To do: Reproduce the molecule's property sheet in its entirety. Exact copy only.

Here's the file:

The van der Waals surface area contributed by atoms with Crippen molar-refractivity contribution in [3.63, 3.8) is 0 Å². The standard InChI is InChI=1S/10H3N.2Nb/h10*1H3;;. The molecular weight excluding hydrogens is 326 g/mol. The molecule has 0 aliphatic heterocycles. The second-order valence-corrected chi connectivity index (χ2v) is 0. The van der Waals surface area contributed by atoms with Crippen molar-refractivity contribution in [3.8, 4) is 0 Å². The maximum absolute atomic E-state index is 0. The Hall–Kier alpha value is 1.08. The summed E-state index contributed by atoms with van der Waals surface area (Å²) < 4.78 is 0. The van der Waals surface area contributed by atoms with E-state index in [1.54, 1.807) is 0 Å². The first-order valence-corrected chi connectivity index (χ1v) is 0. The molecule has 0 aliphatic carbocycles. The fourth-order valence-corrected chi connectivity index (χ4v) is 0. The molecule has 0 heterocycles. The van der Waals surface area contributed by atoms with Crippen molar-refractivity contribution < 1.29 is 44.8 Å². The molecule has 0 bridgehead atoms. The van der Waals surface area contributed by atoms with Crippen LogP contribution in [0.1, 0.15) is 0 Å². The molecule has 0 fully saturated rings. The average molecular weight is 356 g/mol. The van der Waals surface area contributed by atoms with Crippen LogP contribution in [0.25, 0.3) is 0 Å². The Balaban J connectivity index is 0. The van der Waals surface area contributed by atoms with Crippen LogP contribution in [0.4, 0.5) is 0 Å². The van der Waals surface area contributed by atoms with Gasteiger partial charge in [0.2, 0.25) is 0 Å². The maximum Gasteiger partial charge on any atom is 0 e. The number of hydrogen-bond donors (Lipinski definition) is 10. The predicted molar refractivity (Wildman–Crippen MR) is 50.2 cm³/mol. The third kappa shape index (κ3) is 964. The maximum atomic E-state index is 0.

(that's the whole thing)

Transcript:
The van der Waals surface area contributed by atoms with Crippen molar-refractivity contribution in [3.63, 3.8) is 0 Å². The standard InChI is InChI=1S/10H3N.2Nb/h10*1H3;;. The molecular weight excluding hydrogens is 326 g/mol. The molecule has 0 aliphatic heterocycles. The second-order valence-corrected chi connectivity index (χ2v) is 0. The van der Waals surface area contributed by atoms with Crippen molar-refractivity contribution in [3.8, 4) is 0 Å². The maximum absolute atomic E-state index is 0. The Hall–Kier alpha value is 1.08. The summed E-state index contributed by atoms with van der Waals surface area (Å²) < 4.78 is 0. The van der Waals surface area contributed by atoms with E-state index in [1.54, 1.807) is 0 Å². The first-order valence-corrected chi connectivity index (χ1v) is 0. The molecule has 0 aliphatic carbocycles. The fourth-order valence-corrected chi connectivity index (χ4v) is 0. The molecule has 0 heterocycles. The van der Waals surface area contributed by atoms with Crippen molar-refractivity contribution < 1.29 is 44.8 Å². The molecule has 0 bridgehead atoms. The van der Waals surface area contributed by atoms with Crippen LogP contribution in [0.1, 0.15) is 0 Å². The molecule has 0 fully saturated rings. The average molecular weight is 356 g/mol. The van der Waals surface area contributed by atoms with Crippen LogP contribution in [0.25, 0.3) is 0 Å². The Balaban J connectivity index is 0. The van der Waals surface area contributed by atoms with Crippen LogP contribution in [0.4, 0.5) is 0 Å². The van der Waals surface area contributed by atoms with Gasteiger partial charge in [0.2, 0.25) is 0 Å². The maximum Gasteiger partial charge on any atom is 0 e. The number of hydrogen-bond donors (Lipinski definition) is 10. The predicted molar refractivity (Wildman–Crippen MR) is 50.2 cm³/mol. The third kappa shape index (κ3) is 964. The maximum atomic E-state index is 0.